However, with the coming of Christianity, the Chaldeans indeed had very hard going. During the early Middle Ages, astrology became essentially extinct in Europe, though kept alive by Islamic scholars. The Crusades brought the heritage of Greek and Roman culture back to Europe and astrology tagged along, co-existing uneasily with Christianity until the dawn of the age of science. The explosive growth of scientific astronomy from 1600 AD onward paralleled a steady decline in the public interest in astrology. By the end of the 19th Century, a French encyclopedia could accurately describe astrology as a vanishing cult with no young adherents.
But astrology made its strongest comeback in all of history in the early 1930s when British astrologer R. H. Naylor invented the daily newspaper horoscope column. Soon every newspaper had such a column and every town several practicing astrologers. The paradoxical result is that the heyday of astrology was not during the benighted Middle Ages, when the average person was sunk deep in ignorance and superstition, and kept there by illiteracy and the rarity of books. Rather, astrology's peak popularity comes at a time when most citizens presumably know the basic facts of astronomy, and are well aware from space-probe photos in the daily newspapers and on TV that the other planets are worlds more or less similar to the earth, and not mystical god-fires in the sky.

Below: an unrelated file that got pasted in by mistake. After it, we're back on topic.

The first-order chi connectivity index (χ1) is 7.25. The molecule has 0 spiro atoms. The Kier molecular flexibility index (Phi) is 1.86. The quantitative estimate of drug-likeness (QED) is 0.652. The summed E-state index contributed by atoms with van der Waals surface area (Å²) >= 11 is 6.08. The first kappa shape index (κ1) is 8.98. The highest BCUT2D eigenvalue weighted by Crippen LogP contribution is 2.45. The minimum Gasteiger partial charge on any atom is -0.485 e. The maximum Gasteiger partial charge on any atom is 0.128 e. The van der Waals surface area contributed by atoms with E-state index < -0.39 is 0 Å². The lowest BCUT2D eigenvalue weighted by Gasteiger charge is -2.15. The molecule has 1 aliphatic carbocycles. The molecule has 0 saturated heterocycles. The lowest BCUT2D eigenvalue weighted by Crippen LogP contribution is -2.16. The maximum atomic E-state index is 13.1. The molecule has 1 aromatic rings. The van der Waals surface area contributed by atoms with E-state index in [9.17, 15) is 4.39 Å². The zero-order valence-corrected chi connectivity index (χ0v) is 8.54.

At the present time, at least 90% of all Americans under 30 are said to know their "sun-sign." How many know their blood type? Or the name of the Secretary of State? Or Newton's Three Laws of Motion?
Scientists have been quite baffled by the popularity of astrology during the 20th Century, and dozens of careful studies have been carried out to see if there is any actual correlation between the positions of the planets at an individual's birth, and any attribute of the individual in later life. NO statistically valid study has ever shown ANY connection, relation or correlation that would give ANY support to ANY part of astrology. There is no scientific question, there is no scientific controversy, concerning astrology -- it definitely does NOT work.